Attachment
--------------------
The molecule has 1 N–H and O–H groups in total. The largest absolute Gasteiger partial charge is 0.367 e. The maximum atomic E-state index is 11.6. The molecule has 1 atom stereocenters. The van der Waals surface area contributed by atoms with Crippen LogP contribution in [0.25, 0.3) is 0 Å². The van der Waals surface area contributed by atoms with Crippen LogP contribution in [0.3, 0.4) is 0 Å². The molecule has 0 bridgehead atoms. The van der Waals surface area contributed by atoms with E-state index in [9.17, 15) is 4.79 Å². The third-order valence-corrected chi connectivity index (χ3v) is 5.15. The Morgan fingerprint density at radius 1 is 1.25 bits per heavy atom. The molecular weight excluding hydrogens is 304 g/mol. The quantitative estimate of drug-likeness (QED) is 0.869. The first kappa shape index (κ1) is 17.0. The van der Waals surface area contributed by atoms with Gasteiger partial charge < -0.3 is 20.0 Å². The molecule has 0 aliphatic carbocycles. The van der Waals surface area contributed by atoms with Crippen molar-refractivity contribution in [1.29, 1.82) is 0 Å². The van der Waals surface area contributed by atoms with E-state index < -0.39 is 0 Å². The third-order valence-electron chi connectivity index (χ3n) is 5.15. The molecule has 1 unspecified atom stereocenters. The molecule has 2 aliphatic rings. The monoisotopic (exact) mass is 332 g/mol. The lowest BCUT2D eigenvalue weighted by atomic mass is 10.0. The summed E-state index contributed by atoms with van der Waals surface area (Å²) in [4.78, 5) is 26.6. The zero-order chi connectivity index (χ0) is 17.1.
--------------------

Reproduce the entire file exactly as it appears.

The molecule has 1 N–H and O–H groups in total. The largest absolute Gasteiger partial charge is 0.367 e. The maximum atomic E-state index is 11.6. The molecule has 1 atom stereocenters. The van der Waals surface area contributed by atoms with Crippen LogP contribution in [0.25, 0.3) is 0 Å². The van der Waals surface area contributed by atoms with Crippen LogP contribution in [0.3, 0.4) is 0 Å². The molecule has 0 bridgehead atoms. The van der Waals surface area contributed by atoms with E-state index in [9.17, 15) is 4.79 Å². The third-order valence-corrected chi connectivity index (χ3v) is 5.15. The Morgan fingerprint density at radius 1 is 1.25 bits per heavy atom. The molecular weight excluding hydrogens is 304 g/mol. The quantitative estimate of drug-likeness (QED) is 0.869. The first kappa shape index (κ1) is 17.0. The van der Waals surface area contributed by atoms with Gasteiger partial charge < -0.3 is 20.0 Å². The molecule has 0 aliphatic carbocycles. The van der Waals surface area contributed by atoms with Crippen molar-refractivity contribution in [1.29, 1.82) is 0 Å². The van der Waals surface area contributed by atoms with E-state index < -0.39 is 0 Å². The third-order valence-electron chi connectivity index (χ3n) is 5.15. The molecule has 1 unspecified atom stereocenters. The molecule has 2 aliphatic rings. The monoisotopic (exact) mass is 332 g/mol. The lowest BCUT2D eigenvalue weighted by atomic mass is 10.0. The summed E-state index contributed by atoms with van der Waals surface area (Å²) in [4.78, 5) is 26.6. The zero-order chi connectivity index (χ0) is 17.1.